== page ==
Atelier Wen Debuts Traditional Guilloche Engine Turned in China

Affordable artisanal craft.

Founded by two Frenchmen living in Asia, Atelier Wen got off the ground with a pair of wristwatches featuring Chinese porcelain dials. Now the brand has just unveiled the Perception, a wristwatch that continues in the same direction, this time with a guilloche dial made the traditional way by a self-taught Chinese artisan.

Four years in the making, the Perception has an octagonal case as well as an integrated bracelet, a style that fits the today’s fashion. But the Perception is all about the dial, which is decorated with traditional guilloche done on a manually-operated rose engine. It’s the work of Cheng Yucai, who not only taught himself the craft, but also built the rose and straight-line engines in his workshop.

Intricate and cleanly executed

Initial thoughts

With many brands capitalising on the integrated-bracelet fad, new entrants into the category tend to be derivative. In terms of design, the Perception is just that, with its case and bracelet having a familiar, straightforward design. But still, the Perception does a good job of being what was conceived to be: an affordable watch with a hand-made guilloche dial, which justifies the price of about US$2,000 during its pre-order period.

Naturally, its most outstanding feature is the dial. Being engine turned by hand is impressive, but the fact that Mr Cheng is self taught and works far, far away from traditional centres of the craft is equally impressive.

Needless to say, the Perception is priced well below watches with comparable Swiss-made guilloche dials. Even dials engraved by automated equipment like CNC machines are pricier than the Perception. And the occasional outlier such as the Louis Erard Excellence, which is done by hand but simple in style, is still twice as expensive.

Granted, the engine turning on the Perception dial is not as fine as that on pricier Swiss watches, with the engraved lines being wider and having softer edges. Still, the dial work is good for what it costs. And in terms of aesthetics, the concentric barleycorn guilloche is too complex relative to the plainer geometry of the case and bracelet, at least in my eyes.

Dial aside, the rest of the watch is executed with considerable attention to detail. A detail worth mentioning is the bracelet, which may be derivative in design but is still solidly constructed and nicely finished. And the clasp incorporates a ratcheting adjustment mechanism that can vary the bracelet length without having to take the watch off the wrist, a useful but uncommon feature in any price range.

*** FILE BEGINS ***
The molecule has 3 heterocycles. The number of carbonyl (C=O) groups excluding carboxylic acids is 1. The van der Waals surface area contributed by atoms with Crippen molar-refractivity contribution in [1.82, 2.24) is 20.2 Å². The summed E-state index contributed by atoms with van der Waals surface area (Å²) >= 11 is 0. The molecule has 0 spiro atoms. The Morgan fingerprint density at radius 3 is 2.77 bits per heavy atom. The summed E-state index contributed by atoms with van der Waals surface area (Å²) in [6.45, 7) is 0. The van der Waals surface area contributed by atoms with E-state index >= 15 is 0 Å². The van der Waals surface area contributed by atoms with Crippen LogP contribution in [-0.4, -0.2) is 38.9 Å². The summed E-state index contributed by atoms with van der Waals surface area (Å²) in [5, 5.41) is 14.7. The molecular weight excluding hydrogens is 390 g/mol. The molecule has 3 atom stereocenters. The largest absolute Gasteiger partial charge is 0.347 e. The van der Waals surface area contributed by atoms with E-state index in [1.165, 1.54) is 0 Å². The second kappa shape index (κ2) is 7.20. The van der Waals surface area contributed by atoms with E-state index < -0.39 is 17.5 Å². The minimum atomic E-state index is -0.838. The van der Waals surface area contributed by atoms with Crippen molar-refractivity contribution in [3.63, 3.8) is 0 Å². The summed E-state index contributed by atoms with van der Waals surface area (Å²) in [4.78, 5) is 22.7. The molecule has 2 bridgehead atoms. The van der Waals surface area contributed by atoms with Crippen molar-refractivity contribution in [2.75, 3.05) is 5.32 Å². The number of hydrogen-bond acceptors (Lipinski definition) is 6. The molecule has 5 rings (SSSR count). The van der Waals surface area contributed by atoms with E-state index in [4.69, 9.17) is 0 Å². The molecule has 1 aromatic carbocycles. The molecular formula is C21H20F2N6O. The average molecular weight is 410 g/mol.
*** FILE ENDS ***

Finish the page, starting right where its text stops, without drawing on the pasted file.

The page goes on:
The Perception has also been built to be a proper sports watch, with the case having 100 m of water resistance along with a screw-down crown. And both the case and bracelet are made of 904L stainless steel, which has better corrosion resistance than the 316L grade typically used in watchmaking.

Hand-made guilloche

The dial is made by Cheng Yucai, a machinist by trade who began pursuing the art of engine turning after examining a enamelled guilloche cigarette case in 2013. According to Atelier Wen, the owner of the case told Mr Cheng that no one in China had ever made such guilloche items.

That set Mr Cheng off on his quest to do traditional engine turning in China. His obsession with the craft was all encompassing – not finding the necessary machines in the country, Mr Cheng resort to building his own rose and straight-line engines by hand. By 2018 he had made good progress and now has four guilloche machines in his Henan workshop, where he also has four apprentices learning the craft.

While only the central portion of the dial is engine turned, the remaining elements of the dial are surprisingly elaborate. The hour markers, for instance, sit in recessed cut-outs on the guilloche centre. That in turn sits one level above the minute track, which is painted with a quintessentially Chinese motif.

The rest of the watch is familiar but smartly detailed. The case calls to mind the Nautilus, though the simple construction means it actually resembles the Seiko 5 SNKK52. And the bracelet is a dead ringer for the Vacheron Constantin 222.

But both the case and bracelet have polished bevels along their edges, while the polished bezel is convex instead of having a more common domed or flat profile. And another point of appealing the simple but smart clasp that allows for on-the-fly micro-adjustment.

The SL1588 movement inside is made by Liaoning Peacock, a manufacturer located in the city of Dandong. Thin at 3.3 mm, the SL1588 results in a slim case of just 9.4 mm high that, when matched with the 40 mm diameter, gives the Perception appealing proportions.

According to Atelier Wen, the movement has been slightly modified to extend the power reserve from 38 hours to 41 hours, while improving the average daily variation to +/-10 seconds. Still, the movement no doubt looks industrial, so it’s smartly hidden under a partially closed case back that’s engraved with Chinese lion motif.

Key Facts and Price

Atelier Wen Perception

Diameter: 40 mm
Height: 9.4 mm
Material: 904L stainless steel
Crystal: Sapphire
Water resistance: 100 m

Movement: Peacock SL1588
Functions: Hours, minutes, and seconds
Winding: Automatic
Frequency: 28,800 beats per hour (4 Hz)
Power reserve: 41 hours

Strap: Matching metal bracelet

Limited edition: No, but only 300 pieces will be produced for the monthlong pre-order period
Availability: Now from Atelier Wen online; delivery in October 2022
: US$2,088 for a month from the date of launch, US$2,588 thereafter

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